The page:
Getting the 90 Day Trial Period Right
If you are a business owner, employees are your most important resources. Therefore, hiring the right people is crucial for a successful business, but getting it wrong can have serious consequences.
The Employment Relations Act allows small businesses with 19 people or less to use a 90 days trial period to assess new employees.
If the new employee is found to be unsuitable within the 90 days, then the small business owner is allowed to dismiss that employee without having to follow a lengthy performance management process or to give any reasons for the dismissal.
However, in order to rely on the 90 days trial period, you must make sure the employment agreement sets out the following terms very clearly:
- That the trial period is for 90 days starting from the first day of employment;
- During the trial period, the employer may dismiss the employee;
- The minimum notice period to be given to the employee must be specified; and
- That the employee is not permitted to bring a personal grievance against the employer with respect to that dismissal.
If the employment agreement is not clear on any of the above, then the 90 days trial period will not be available to the employer. In our experience, the Employment Relations Authority is not very accommodating with respect to defects in the employment agreement, so it is very important to get the wording perfect.
In addition, you must ensure the employee signs an employment agreement containing the trial clause before they step into the office on the first day of work.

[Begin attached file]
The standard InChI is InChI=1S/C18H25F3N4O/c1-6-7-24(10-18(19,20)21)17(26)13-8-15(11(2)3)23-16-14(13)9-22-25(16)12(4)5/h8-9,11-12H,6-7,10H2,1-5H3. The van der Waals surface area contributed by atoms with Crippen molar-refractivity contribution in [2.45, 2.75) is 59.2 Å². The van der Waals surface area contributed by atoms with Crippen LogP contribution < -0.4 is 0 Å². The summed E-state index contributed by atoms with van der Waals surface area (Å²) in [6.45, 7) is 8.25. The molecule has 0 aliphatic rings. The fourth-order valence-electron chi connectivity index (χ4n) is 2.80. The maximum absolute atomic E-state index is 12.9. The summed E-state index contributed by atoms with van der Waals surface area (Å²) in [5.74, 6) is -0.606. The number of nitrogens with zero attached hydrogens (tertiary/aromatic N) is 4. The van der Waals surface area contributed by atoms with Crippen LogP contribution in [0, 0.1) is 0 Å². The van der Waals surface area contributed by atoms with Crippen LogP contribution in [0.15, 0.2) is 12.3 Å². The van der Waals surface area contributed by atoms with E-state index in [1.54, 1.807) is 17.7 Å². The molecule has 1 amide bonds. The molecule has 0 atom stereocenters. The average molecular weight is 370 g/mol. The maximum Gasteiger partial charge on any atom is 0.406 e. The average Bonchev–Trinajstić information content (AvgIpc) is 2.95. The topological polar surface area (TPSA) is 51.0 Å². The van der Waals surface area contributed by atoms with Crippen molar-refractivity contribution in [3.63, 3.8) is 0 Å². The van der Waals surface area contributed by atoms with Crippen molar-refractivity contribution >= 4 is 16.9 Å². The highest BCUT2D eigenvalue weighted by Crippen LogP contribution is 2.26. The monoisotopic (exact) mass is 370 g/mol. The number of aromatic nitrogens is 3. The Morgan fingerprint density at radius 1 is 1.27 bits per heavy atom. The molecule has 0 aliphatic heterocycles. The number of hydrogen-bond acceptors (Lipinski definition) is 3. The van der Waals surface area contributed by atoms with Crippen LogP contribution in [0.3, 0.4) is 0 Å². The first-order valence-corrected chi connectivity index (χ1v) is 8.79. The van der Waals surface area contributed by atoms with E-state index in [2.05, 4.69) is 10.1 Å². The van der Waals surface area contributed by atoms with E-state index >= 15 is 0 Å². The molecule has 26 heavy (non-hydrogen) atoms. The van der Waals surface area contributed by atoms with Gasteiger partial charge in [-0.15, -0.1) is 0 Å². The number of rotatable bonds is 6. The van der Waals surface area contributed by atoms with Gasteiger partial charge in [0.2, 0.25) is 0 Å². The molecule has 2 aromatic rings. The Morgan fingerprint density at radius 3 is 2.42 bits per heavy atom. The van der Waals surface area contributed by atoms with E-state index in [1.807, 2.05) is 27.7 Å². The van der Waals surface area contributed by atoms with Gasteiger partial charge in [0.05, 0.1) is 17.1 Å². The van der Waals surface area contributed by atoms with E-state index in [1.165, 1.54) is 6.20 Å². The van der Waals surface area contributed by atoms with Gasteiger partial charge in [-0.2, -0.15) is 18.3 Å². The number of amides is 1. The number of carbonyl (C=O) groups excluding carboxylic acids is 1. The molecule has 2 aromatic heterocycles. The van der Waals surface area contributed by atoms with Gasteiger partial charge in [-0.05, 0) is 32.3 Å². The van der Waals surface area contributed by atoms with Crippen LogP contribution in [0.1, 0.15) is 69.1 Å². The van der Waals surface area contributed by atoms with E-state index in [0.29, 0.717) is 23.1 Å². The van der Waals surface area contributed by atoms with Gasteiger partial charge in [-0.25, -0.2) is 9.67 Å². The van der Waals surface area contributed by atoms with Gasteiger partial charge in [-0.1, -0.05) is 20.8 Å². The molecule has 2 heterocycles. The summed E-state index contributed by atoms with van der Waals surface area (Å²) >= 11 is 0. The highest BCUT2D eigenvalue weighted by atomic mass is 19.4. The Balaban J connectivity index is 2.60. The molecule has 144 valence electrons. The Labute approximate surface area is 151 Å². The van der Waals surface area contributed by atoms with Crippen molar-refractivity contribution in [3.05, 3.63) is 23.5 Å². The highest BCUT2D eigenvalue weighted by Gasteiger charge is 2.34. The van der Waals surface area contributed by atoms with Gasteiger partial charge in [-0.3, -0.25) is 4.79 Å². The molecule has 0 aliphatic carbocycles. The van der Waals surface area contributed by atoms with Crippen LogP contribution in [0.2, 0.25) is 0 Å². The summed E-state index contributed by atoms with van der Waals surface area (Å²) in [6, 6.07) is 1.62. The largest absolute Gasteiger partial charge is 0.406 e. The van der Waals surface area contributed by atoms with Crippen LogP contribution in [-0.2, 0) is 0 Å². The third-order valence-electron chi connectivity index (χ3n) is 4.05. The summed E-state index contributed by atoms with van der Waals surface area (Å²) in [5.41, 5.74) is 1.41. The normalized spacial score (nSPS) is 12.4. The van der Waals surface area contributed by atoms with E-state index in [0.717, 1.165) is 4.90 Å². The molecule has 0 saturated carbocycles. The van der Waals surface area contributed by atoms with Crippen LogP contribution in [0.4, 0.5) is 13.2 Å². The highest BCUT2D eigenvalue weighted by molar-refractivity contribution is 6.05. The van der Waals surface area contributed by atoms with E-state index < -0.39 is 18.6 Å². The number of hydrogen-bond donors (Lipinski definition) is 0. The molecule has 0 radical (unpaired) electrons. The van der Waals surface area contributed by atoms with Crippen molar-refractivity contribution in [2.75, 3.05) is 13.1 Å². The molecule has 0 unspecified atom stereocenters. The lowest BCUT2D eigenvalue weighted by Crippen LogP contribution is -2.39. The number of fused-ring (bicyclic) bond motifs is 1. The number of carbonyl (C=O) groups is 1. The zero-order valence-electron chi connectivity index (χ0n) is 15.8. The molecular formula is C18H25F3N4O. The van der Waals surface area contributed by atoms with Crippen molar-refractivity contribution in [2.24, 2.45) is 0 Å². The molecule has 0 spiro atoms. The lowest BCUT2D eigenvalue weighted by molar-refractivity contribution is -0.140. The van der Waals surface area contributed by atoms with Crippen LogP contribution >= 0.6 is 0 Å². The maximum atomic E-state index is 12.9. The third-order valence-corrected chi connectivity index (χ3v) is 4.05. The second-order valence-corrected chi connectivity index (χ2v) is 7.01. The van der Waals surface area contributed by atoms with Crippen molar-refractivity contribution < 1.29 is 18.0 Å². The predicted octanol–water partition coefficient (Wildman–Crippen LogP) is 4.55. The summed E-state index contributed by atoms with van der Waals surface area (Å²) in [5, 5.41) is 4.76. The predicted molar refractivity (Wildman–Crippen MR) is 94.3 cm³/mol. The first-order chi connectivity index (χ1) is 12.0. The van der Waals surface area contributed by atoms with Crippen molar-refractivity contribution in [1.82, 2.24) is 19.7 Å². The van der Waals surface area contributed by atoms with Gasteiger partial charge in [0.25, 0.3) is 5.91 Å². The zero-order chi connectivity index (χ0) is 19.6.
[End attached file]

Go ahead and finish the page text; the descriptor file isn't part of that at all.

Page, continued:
In a recent case, an employee signed the employment contract 1 hour after he commenced work on the first day. The Authority determined that the employer could not rely on the 90 days trial period to dismiss the employee because he signed the contract after he already started work.
If you have any questions about employment contracts, speak to us at Capstone Law, and we would be happy to assist you.
Partner & CEO
Kenneth is the founding partner of Capstone Law. Kenneth has a MPhil from the University of Cambridge, and he was also awarded the prestigious Dean’s Academic Achievement Award for graduating from the University of Auckland law school in the top 5% of his class. Kenneth has worked at some of the best law firms in the country before starting Capstone Law.
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